Luke 18:1-8 (NRSV)

“Then Jesus told them a parable about their need to pray always and not to lose heart.” Did you know that the Bible sometimes makes editorial comments on itself? This parable from Luke is a good example. The story that Jesus told begins with the line, “In a certain city there was a judge…” We don’t have any of the background that led up to his telling this parable. Luke apparently didn’t think that part was important. We do know, however, that Jesus did not say, “Then Jesus told them a parable about their need to pray always and not to lose heart.” Obviously, this is an editorial comment. Luke begins this section of his gospel by telling us that Jesus told the people a story. But if you’ll notice, Luke is also telling us, in advance, what the story means. It is a parable, he says, “about their need to pray always and not lose heart.”

Now, when we’re reading the bible, the easiest thing to do is to simply take it at face value. Luke says this is a story about being persistent in prayer so that’s what it is. Right? However, while it may be that Luke was right, it may also be that he was missing the point. Maybe this story isn’t about the need to pray always and not lose heart. Or maybe there’s more to it than that.

What makes me wonder is that usually, when Jesus tells a story in the Gospels, the point he’s trying to make is not altogether clear. When he tells about the prodigal son for example, there are a number of possible interpretations. Are we to understand that we’re like the younger son that ran off and wasted his father’s money? Or are we more like the older son? Are we the father, or is God the father? Is the story about sin and repentance? Or justice and mercy? Or jealousy and self-righteousness? This one parable, all by itself, could easily be worked into a dozen different sermons.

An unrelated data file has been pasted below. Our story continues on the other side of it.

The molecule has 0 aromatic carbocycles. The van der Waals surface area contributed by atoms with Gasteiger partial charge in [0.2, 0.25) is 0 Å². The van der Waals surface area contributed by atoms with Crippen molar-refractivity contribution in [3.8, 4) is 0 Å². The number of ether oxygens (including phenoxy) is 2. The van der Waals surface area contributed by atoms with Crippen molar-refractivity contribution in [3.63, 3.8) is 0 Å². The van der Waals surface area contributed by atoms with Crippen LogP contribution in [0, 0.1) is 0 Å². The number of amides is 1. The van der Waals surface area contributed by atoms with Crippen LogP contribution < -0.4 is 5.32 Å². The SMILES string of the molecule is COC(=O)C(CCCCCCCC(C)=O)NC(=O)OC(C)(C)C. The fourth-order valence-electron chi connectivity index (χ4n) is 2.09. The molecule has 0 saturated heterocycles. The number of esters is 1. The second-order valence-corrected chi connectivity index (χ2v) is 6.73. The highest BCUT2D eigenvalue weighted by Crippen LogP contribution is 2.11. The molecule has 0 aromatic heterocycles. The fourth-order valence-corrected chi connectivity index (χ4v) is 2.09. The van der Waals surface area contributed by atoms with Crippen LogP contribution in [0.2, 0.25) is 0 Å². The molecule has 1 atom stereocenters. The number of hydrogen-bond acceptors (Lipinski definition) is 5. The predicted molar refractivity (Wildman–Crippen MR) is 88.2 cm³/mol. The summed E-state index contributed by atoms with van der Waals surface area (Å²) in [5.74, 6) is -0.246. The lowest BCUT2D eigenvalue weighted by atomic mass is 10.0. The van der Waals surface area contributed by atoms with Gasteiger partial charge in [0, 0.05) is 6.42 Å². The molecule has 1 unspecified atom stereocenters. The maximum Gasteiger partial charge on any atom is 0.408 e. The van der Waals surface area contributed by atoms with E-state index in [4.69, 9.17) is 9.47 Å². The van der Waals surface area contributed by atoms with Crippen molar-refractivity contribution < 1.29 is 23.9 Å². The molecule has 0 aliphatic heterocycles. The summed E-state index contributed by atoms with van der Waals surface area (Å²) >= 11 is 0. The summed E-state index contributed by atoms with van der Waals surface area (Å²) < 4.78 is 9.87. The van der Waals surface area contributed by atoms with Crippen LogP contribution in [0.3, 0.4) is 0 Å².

Another example is the parable of the sower. The sower scattered seeds in different kinds of soil, but the only seeds that grew and thrived were the ones in the good soil. What does it mean? Jesus doesn’t say, at least not in front of the crowd. Later, we’re told, Jesus does explain it to his closest disciples, but he makes a point of saying that he did not explain it to the general public because they don’t really listen or understand. Really. That’s what he said. So, in the parable of the sower, we have one story that Jesus did explain, but it stands out as the exception that proves the rule. Usually, Jesus didn’t give simple explanations for the stories he told. So, when Luke tags a simple explanation on to the story about the judge and the widow, we should probably wonder if that actually was what Jesus had in mind.

Listen to the story again. In a certain city there was a judge who neither feared God nor had any respect for people. In that city there was a widow who kept coming to him and saying, “Grant me justice against my opponent. Grant me justice.” For a while he refused; but later he said to himself, “though I have no fear of God and no respect for anyone, yet because this widow keeps pestering me, I will grant her justice, so that she may not wear me out by continually coming.”

Now, Luke says this is “a parable about [our] need to pray always and not to lose heart.” But if that’s true, doesn’t it mean that God is playing the role of the judge, and we are being asked to follow the good example of the widow? We’re supposed to wear God out by continually coming to God in prayer; crying out for justice until God gives in to us; not because we deserve it, not because God is good, but just so that we will shut up and go away. Do you see any problems with that? Maybe it’s just me, but I have a hard time believing that’s really what Jesus had in mind.